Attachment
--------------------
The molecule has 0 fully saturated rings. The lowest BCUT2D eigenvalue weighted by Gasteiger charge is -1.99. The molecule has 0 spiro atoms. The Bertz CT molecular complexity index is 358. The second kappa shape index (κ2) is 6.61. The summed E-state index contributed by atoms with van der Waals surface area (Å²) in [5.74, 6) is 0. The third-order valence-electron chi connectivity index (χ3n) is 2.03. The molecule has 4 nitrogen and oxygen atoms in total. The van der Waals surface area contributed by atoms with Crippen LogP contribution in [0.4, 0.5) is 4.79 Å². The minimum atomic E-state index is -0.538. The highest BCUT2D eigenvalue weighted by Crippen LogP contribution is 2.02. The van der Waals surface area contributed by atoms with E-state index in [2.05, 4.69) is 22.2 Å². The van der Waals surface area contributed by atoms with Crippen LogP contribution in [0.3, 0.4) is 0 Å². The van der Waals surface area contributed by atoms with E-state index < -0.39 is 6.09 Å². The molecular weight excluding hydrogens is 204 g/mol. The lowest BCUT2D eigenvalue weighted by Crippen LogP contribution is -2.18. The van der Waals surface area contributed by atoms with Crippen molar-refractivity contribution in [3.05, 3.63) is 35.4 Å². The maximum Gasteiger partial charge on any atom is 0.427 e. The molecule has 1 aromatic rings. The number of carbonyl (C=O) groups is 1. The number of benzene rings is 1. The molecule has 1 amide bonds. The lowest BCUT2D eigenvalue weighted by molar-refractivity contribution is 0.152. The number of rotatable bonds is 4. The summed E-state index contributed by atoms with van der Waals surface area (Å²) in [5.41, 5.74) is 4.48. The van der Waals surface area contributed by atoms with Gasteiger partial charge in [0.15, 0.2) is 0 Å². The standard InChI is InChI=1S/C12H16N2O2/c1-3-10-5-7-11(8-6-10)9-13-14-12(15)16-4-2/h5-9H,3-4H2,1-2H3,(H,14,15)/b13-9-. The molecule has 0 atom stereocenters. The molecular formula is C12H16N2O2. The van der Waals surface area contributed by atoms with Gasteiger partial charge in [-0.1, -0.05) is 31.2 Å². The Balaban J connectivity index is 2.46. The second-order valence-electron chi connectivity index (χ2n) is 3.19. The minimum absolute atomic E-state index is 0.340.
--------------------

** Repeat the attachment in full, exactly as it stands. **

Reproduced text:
The molecule has 0 fully saturated rings. The lowest BCUT2D eigenvalue weighted by Gasteiger charge is -1.99. The molecule has 0 spiro atoms. The Bertz CT molecular complexity index is 358. The second kappa shape index (κ2) is 6.61. The summed E-state index contributed by atoms with van der Waals surface area (Å²) in [5.74, 6) is 0. The third-order valence-electron chi connectivity index (χ3n) is 2.03. The molecule has 4 nitrogen and oxygen atoms in total. The van der Waals surface area contributed by atoms with Crippen LogP contribution in [0.4, 0.5) is 4.79 Å². The minimum atomic E-state index is -0.538. The highest BCUT2D eigenvalue weighted by Crippen LogP contribution is 2.02. The van der Waals surface area contributed by atoms with E-state index in [2.05, 4.69) is 22.2 Å². The van der Waals surface area contributed by atoms with Crippen LogP contribution in [0.3, 0.4) is 0 Å². The van der Waals surface area contributed by atoms with E-state index < -0.39 is 6.09 Å². The molecular weight excluding hydrogens is 204 g/mol. The lowest BCUT2D eigenvalue weighted by Crippen LogP contribution is -2.18. The van der Waals surface area contributed by atoms with Crippen molar-refractivity contribution in [3.05, 3.63) is 35.4 Å². The maximum Gasteiger partial charge on any atom is 0.427 e. The molecule has 1 aromatic rings. The number of carbonyl (C=O) groups is 1. The number of benzene rings is 1. The molecule has 1 amide bonds. The lowest BCUT2D eigenvalue weighted by molar-refractivity contribution is 0.152. The number of rotatable bonds is 4. The summed E-state index contributed by atoms with van der Waals surface area (Å²) in [5.41, 5.74) is 4.48. The van der Waals surface area contributed by atoms with Gasteiger partial charge in [0.15, 0.2) is 0 Å². The standard InChI is InChI=1S/C12H16N2O2/c1-3-10-5-7-11(8-6-10)9-13-14-12(15)16-4-2/h5-9H,3-4H2,1-2H3,(H,14,15)/b13-9-. The molecule has 0 atom stereocenters. The molecular formula is C12H16N2O2. The van der Waals surface area contributed by atoms with Gasteiger partial charge in [-0.1, -0.05) is 31.2 Å². The Balaban J connectivity index is 2.46. The second-order valence-electron chi connectivity index (χ2n) is 3.19. The minimum absolute atomic E-state index is 0.340.